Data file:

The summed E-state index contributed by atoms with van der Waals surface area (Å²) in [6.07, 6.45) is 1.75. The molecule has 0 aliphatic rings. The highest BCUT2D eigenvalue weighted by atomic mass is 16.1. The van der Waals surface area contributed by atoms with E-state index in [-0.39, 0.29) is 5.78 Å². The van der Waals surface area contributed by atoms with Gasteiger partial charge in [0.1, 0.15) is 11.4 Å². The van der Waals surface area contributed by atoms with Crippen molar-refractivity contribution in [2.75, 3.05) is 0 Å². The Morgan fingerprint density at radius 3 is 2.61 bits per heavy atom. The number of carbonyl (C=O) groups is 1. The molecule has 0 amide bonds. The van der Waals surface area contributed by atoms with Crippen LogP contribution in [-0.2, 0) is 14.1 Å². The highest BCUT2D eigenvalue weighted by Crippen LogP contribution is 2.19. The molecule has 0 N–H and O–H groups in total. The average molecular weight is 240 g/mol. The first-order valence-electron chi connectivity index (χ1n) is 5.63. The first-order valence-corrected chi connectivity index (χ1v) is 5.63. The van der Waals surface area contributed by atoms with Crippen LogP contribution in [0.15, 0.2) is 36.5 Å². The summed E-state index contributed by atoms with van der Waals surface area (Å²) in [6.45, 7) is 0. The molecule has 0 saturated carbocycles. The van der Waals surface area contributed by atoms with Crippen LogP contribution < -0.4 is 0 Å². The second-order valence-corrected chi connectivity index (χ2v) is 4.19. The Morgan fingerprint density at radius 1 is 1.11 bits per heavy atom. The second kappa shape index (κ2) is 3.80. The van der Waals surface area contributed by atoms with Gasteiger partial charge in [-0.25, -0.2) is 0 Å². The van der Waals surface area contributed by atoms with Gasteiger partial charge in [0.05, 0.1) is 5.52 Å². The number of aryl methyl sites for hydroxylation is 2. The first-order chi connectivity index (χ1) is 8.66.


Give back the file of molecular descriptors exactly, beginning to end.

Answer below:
The summed E-state index contributed by atoms with van der Waals surface area (Å²) in [6.07, 6.45) is 1.75. The molecule has 0 aliphatic rings. The highest BCUT2D eigenvalue weighted by atomic mass is 16.1. The van der Waals surface area contributed by atoms with E-state index in [-0.39, 0.29) is 5.78 Å². The van der Waals surface area contributed by atoms with Gasteiger partial charge in [0.1, 0.15) is 11.4 Å². The van der Waals surface area contributed by atoms with Crippen molar-refractivity contribution in [2.75, 3.05) is 0 Å². The Morgan fingerprint density at radius 3 is 2.61 bits per heavy atom. The number of carbonyl (C=O) groups is 1. The molecule has 0 amide bonds. The van der Waals surface area contributed by atoms with Crippen LogP contribution in [-0.2, 0) is 14.1 Å². The highest BCUT2D eigenvalue weighted by Crippen LogP contribution is 2.19. The molecule has 0 N–H and O–H groups in total. The average molecular weight is 240 g/mol. The first-order valence-electron chi connectivity index (χ1n) is 5.63. The first-order valence-corrected chi connectivity index (χ1v) is 5.63. The van der Waals surface area contributed by atoms with Crippen LogP contribution in [0.15, 0.2) is 36.5 Å². The summed E-state index contributed by atoms with van der Waals surface area (Å²) in [6.45, 7) is 0. The molecule has 0 saturated carbocycles. The van der Waals surface area contributed by atoms with Crippen LogP contribution < -0.4 is 0 Å². The second-order valence-corrected chi connectivity index (χ2v) is 4.19. The Morgan fingerprint density at radius 1 is 1.11 bits per heavy atom. The second kappa shape index (κ2) is 3.80. The van der Waals surface area contributed by atoms with Gasteiger partial charge in [-0.25, -0.2) is 0 Å². The van der Waals surface area contributed by atoms with Gasteiger partial charge in [0.05, 0.1) is 5.52 Å². The number of aryl methyl sites for hydroxylation is 2. The first-order chi connectivity index (χ1) is 8.66.